As for Tursten, I do anticipate that I am going to like the whole series. I am glad to hear that you have enjoyed all of the series.

      As always, I have too many books to choose from.

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  2. We have such great book sales at my library,but I am always working at them so I miss out. The December one, all books are $.50. I must get to that one.

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    1. That is what I love about this sale, Patti, the books (at least the ones I buy) are mostly $1.00 and I cannot pass them up very easily at that price. And for a good cause. On the last day the books are all half price and I never fail to find ones on that day that I did not see before.

      A book sale in December would be wonderful.

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  3. I love Malla Nunn's South African series. Still have her last book to read. Not sure if the series is still ongoing as it's been a minute since she published anything recent.

    Looks like a good haul. Look forward to reading the reviews. -Keishon

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    1. I am glad to hear so many good things about Malla Nunn's books, Keishon. I have been putting off reading the series and wondered if it would live up to its reputation.

      I bought a lot of books, way too many, but I have yet to find any that I regret adding to my collection.

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  4. Oh, I think you're in for treats with these books, Tracy. The Nunn, the Caudwell, and the Tursten are well-written, I think. I look forward to hearing your thoughts on them.

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    1. I agree, Margot. I look forward to reading all of these, although I haven't read Chavarria before and Nunn is new to me too.

      When I read the first Caudwell book, I did not like it as well as most readers do, but my tastes have changed a good deal and I will definitely give this one a try. And the Caudwell books have great covers, some of them with Edward Gorey drawings.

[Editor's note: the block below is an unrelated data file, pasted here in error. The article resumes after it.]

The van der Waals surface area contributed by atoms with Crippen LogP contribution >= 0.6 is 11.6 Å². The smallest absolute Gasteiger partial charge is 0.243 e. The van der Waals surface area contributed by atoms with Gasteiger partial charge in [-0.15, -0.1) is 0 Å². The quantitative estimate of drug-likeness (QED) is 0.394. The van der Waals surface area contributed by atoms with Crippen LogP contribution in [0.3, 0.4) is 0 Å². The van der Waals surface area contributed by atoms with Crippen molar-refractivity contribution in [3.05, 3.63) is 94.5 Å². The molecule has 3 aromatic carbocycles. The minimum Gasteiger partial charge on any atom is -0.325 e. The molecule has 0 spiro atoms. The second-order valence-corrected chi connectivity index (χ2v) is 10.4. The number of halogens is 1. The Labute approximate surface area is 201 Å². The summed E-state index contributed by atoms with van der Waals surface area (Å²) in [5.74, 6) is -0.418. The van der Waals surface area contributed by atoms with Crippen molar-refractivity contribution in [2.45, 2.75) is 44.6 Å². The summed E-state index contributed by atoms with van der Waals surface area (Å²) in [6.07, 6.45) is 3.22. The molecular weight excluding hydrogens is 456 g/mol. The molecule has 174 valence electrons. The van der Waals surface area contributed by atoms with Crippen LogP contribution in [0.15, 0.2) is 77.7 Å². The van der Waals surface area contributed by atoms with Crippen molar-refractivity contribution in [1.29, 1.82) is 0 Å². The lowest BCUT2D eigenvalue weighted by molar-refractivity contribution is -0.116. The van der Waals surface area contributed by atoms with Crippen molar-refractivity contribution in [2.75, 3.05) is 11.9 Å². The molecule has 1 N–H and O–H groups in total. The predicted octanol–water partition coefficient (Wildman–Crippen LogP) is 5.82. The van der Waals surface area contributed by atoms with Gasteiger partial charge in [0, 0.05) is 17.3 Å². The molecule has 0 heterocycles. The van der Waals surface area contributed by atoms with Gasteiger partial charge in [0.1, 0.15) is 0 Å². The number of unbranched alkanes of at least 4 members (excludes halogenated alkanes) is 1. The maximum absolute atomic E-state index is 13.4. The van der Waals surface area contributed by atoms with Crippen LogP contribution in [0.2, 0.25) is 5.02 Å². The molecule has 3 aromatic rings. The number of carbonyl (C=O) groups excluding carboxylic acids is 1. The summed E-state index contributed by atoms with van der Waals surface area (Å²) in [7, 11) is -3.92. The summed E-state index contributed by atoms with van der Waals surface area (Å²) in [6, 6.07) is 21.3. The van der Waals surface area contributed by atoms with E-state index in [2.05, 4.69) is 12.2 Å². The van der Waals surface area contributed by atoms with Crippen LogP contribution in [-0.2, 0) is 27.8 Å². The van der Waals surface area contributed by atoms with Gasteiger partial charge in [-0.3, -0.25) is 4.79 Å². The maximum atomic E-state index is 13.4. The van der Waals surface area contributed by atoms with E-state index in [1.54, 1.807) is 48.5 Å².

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  5. I like the look of the Chavarria book. I've not read any of the authors you've covered, but I have some by Sarah Caudwell.

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    1. I bought the Chavarria book based on the cover (and the price) and hope that it is not outside of my comfort zone. Of the rest, the Paula L. Woods series would come the closest to something you might like, but still probably not something I would recommend for you. If / when you read Caudwell, I would be interested to hear about your reaction.

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  6. Just me seeing if I can comment or not, Tracy! Looking forward to your list of vintage mysteries!

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    1. Wonderful, I am glad commenting here worked this time. Yes, I will have to list all the vintage mysteries. I bought a lot of Agatha Christie mysteries, many of which I already had, just because of the covers. And some Patricia Wentworth and John Dickson Carr.

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  7. I've read the Caudwell and the James. the others sound intriguing, I'll look forward to hearing about them, they all look good.

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    1. I need to read more of the Caudwell novels, Moira, everyone is so fond of them. I am not sure if I will get to the James stories this year, altho I would like to. I hope I don't take too long to get around to the rest.

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  8. I bought the P. D. James new, and it has been sitting on the TBR shelf since. Perhaps I should call it the "when I get around to it" shelf. I'm hoping to read it this month. I'm unfamiliar with the other books / authors.

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    1. I was very happy to find an inexpensive copy of P. D. James Christmas short stories in very nice condition, Richard. I would like to read them this year, but we will see. I have a couple of other books of Christmas short stories.

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  9. I'm just reading P.D. James' new short story collection, Sleep No More. I like it so much that I ordered The Mistletoe Murder. Funny you should pick a copy up too.

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    1. I am glad to hear that you like the stories in Sleep No More, Cath. That bodes well for this volume too. It has such a lovely cover, too.

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  10. Oh I love a good book sale! These all look great--can't wait to see your vintage finds.

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    1. I look forward to this sale every year, RareBird, and always plan to buy less than I do buy. I have got to get to writing up a list of the vintage books.